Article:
When we are talking about Generation C, we are referring to those people who were born after 1990 and  who will by 2020 “make up 40 percent of the population in the U.S., Europe, and the BRIC countries, and 10 percent of the rest of the world” ( ).  It is referred to as generation C because it is defined by those 6 characteristics:















Always Clicking


Interestingly enough, the 90’s which was the era that saw the spring of Generation C, was also the era that saw businesses, as network enterprises.  With the realization of what new possibilities this networked model opened companies up to, it is the time that we start seeing a large number of businesses start using the internet and the web for conducting business.  (Working Woman, ).  It is exactly at that point when we see our paradigm shift!  A revolutionized way of conducting business.

The technological determinist here would say that this entrepreneurial culture was a result of something that came entirely out of this new technology, namely the internet and changed the way we do business, bringing on a new type of business, the startup.    He/she, would see it as either bringing about more changes in the business ecosystem and depending on the viewpoint (good or bad) this will bring the expected outcome to today’s and future worker.  On the other hand, the social constructivist would say that this is totally absurd and that it was this new social shift, this dawning of the new generation that brought about the change in how the internet is used and its ultimate effect on the birth of the new business ecosystem.  They were the soul determinants of the paradigm shift and they will draw and shape its trajectory accordingly.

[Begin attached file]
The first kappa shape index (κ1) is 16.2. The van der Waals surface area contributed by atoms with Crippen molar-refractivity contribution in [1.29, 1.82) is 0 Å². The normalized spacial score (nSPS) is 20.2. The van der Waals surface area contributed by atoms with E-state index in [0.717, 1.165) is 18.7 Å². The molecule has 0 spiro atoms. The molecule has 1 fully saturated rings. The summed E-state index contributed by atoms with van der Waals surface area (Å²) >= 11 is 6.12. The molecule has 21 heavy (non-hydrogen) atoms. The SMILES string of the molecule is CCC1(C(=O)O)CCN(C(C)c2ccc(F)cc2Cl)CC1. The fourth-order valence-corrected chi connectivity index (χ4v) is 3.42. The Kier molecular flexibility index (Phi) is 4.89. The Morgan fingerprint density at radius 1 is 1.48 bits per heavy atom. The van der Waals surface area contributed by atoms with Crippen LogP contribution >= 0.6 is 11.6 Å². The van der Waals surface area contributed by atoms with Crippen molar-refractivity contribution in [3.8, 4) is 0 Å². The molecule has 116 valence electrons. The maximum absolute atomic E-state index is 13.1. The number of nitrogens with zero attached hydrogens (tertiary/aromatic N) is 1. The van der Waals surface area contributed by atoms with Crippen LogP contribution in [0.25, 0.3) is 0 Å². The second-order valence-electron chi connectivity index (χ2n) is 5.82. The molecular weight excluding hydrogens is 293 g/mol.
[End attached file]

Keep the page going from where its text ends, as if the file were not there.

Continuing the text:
Who’s wrong, who’s right?  Like everything else I believe in life, my view is that there is no such thing as black or white.  And both views hold truths.  The qualities of the internet, its open architecture and its open governance have indeed played a key role in the new entrepreneurial culture that we see.  The generation Cs have been born and raised in a connected, computerized world and it only makes sense that their way of conducting business would not stray far from that.  Yet, if people had not created that technology, had not appropriated it in such an extend as to “create” a whole business out of the ease of their own homes with the use of a computer only, technology alone would not have accounted for startups.  So, we are somewhere in the middle.  Man created machine and machine helped man realize possibilities.  And so came about further development and progress.

See, the 90s we witnessed changes both technologically and socially and as we progressed through the years, and society picked up on the new affordances the internet enabled and amplified them, new technological innovations and new possibilities came about.  A mutual work in progress.